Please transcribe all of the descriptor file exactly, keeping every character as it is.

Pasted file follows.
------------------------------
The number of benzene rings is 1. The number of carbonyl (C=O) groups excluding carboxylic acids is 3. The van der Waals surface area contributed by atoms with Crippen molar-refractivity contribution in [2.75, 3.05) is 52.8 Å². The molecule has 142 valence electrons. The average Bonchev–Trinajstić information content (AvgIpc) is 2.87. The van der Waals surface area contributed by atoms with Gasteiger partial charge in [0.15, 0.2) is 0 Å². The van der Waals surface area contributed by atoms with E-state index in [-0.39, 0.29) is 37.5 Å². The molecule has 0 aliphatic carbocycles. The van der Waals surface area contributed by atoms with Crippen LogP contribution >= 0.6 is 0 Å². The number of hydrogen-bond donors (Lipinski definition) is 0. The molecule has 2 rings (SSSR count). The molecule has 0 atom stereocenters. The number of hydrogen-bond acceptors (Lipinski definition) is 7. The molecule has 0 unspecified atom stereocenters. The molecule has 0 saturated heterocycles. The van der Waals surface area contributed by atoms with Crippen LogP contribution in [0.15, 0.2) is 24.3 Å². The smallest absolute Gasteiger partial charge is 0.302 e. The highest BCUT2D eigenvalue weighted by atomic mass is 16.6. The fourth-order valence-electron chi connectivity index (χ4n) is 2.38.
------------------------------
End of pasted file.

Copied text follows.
The number of benzene rings is 1. The number of carbonyl (C=O) groups excluding carboxylic acids is 3. The van der Waals surface area contributed by atoms with Crippen molar-refractivity contribution in [2.75, 3.05) is 52.8 Å². The molecule has 142 valence electrons. The average Bonchev–Trinajstić information content (AvgIpc) is 2.87. The van der Waals surface area contributed by atoms with Gasteiger partial charge in [0.15, 0.2) is 0 Å². The van der Waals surface area contributed by atoms with E-state index in [-0.39, 0.29) is 37.5 Å². The molecule has 0 aliphatic carbocycles. The van der Waals surface area contributed by atoms with Crippen LogP contribution >= 0.6 is 0 Å². The number of hydrogen-bond donors (Lipinski definition) is 0. The molecule has 2 rings (SSSR count). The molecule has 0 atom stereocenters. The number of hydrogen-bond acceptors (Lipinski definition) is 7. The molecule has 0 unspecified atom stereocenters. The molecule has 0 saturated heterocycles. The van der Waals surface area contributed by atoms with Crippen LogP contribution in [0.15, 0.2) is 24.3 Å². The smallest absolute Gasteiger partial charge is 0.302 e. The highest BCUT2D eigenvalue weighted by atomic mass is 16.6. The fourth-order valence-electron chi connectivity index (χ4n) is 2.38.